BRUSSELS – The U.S. rolled out a new wave of financial sanctions on Wednesday against Russia that President Joe Biden said would place a lasting penalty on the country’s economy.
The United Kingdom quickly followed suit, and more pain was coming from the European Union as the allies pressed forward with an escalating campaign to tighten the economic screws on Russian President Vladimir Putin for “war crimes” in Ukraine.
Making it personal, the U.S. sanctions singled out the Putin's family, targeting his two adult daughters in addition to blocking two key Russian banks.
Biden said that “Russia has already failed in its initial war” after the country's forces were turned back from the Ukrainian capital of Kyiv. He cautioned, however, that “this fight is far from over.”
“This war could continue for a long time," but the United States will continue to stand with Ukraine and Ukrainians in the fight for freedom, Biden said. “We’re going to stifle Russia’s ability to grow for years to come."
The latest sanctions underscore the financial pain that Russia faces, as evidence that its troops killed Ukrainian civilians has led to ever harsher penalties by the U.S. and its Western allies that are eroding Putin's ability to fight.
While rounds of increased sanctions have not forced Putin out of the war, they have put Russia in increasingly desperate economic circumstances as Ukrainian forces withstand his barrages. Key to the effectiveness of the sanctions has been the unity between the U.S. and European nations. And the atrocities revealed in Ukraine have intensified pressure on Germany and other countries to go further and join the U.S. and Lithuania in blocking all Russian energy exports.
The U.K. piled on Wednesday with asset freezes against major banks, a ban on British investment in Russia and a pledge to end dependency on Russian coal and oil by yearend.
The European Union was also expected to soon take additional steps, including a ban on new investment in Russia and an embargo on coal, after the recent evidence of atrocities emerging in the wake of the retreat by Russian forces from the town of Bucha.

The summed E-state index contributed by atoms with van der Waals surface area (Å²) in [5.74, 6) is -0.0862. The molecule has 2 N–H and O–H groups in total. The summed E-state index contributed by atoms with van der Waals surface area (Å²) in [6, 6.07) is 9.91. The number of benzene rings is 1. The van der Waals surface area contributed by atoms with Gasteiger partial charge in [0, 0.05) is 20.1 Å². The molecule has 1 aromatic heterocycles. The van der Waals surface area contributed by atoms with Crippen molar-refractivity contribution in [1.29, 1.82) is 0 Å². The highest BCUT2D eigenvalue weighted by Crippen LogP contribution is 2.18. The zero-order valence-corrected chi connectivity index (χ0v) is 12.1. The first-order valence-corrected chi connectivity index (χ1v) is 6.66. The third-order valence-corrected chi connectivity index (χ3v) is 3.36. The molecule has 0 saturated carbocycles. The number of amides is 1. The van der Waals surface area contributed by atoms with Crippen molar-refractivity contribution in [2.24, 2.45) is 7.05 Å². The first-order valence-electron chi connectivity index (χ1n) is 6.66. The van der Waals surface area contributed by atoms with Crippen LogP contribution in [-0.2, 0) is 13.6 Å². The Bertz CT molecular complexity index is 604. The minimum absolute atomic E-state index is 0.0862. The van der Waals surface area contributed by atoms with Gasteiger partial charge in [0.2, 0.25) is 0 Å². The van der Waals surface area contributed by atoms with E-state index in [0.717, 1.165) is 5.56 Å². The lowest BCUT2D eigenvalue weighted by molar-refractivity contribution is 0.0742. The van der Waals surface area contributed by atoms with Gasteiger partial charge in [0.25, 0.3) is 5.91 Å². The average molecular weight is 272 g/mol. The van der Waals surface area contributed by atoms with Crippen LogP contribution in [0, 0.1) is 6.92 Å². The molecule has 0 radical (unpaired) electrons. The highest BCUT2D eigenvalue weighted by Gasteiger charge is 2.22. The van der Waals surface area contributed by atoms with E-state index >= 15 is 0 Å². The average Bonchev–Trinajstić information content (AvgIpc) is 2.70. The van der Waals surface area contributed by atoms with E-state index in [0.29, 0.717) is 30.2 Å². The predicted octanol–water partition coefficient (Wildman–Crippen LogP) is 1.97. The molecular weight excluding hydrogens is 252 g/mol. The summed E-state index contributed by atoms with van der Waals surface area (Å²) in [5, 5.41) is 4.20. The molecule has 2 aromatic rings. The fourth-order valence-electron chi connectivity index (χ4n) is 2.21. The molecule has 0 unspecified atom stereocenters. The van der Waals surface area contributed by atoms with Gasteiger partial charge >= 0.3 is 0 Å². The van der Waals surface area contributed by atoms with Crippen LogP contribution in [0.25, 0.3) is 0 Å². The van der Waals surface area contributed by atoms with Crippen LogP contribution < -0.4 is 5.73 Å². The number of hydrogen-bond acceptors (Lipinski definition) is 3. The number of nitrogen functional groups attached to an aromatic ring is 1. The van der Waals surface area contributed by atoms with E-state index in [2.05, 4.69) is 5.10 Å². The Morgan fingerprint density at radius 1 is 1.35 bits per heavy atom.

The U.S. acted against two of Russia's largest banks, Sberbank and Alfa Bank, prohibiting assets from going through the U.S. financial system and barring Americans from doing business with those two institutions.
In addition to sanctions aimed at Putin’s adult daughters, Mariya Putina and Katerina Tikhonova, the U.S. is targeting Prime Minister Mikhail Mishustin; the wife and children of Russian Foreign Minister Sergey Lavrov; and members of Russia’s Security Council, including Dmitry Medvedev, a former president and prime minister.
The penalties cut off all of Putin’s close family members from the U.S. financial system and freeze any assets they hold in the United States.
Biden was expected to sign an an executive order that would ban new investment in Russia by Americans no matter where they are living. The U.S. Treasury Department was preparing more sanctions against Russian state-owned enterprises, according to the White House.
Britain announced asset freezes targeting Sberbank and the Credit Bank of Moscow and designated eight Russian oligarchs whom it says Putin “uses to prop up his war economy.”
"Together with our allies, we are showing the Russian elite that they cannot wash their hands of the atrocities committed on Putin’s orders,” British Foreign Secretary Liz Truss said.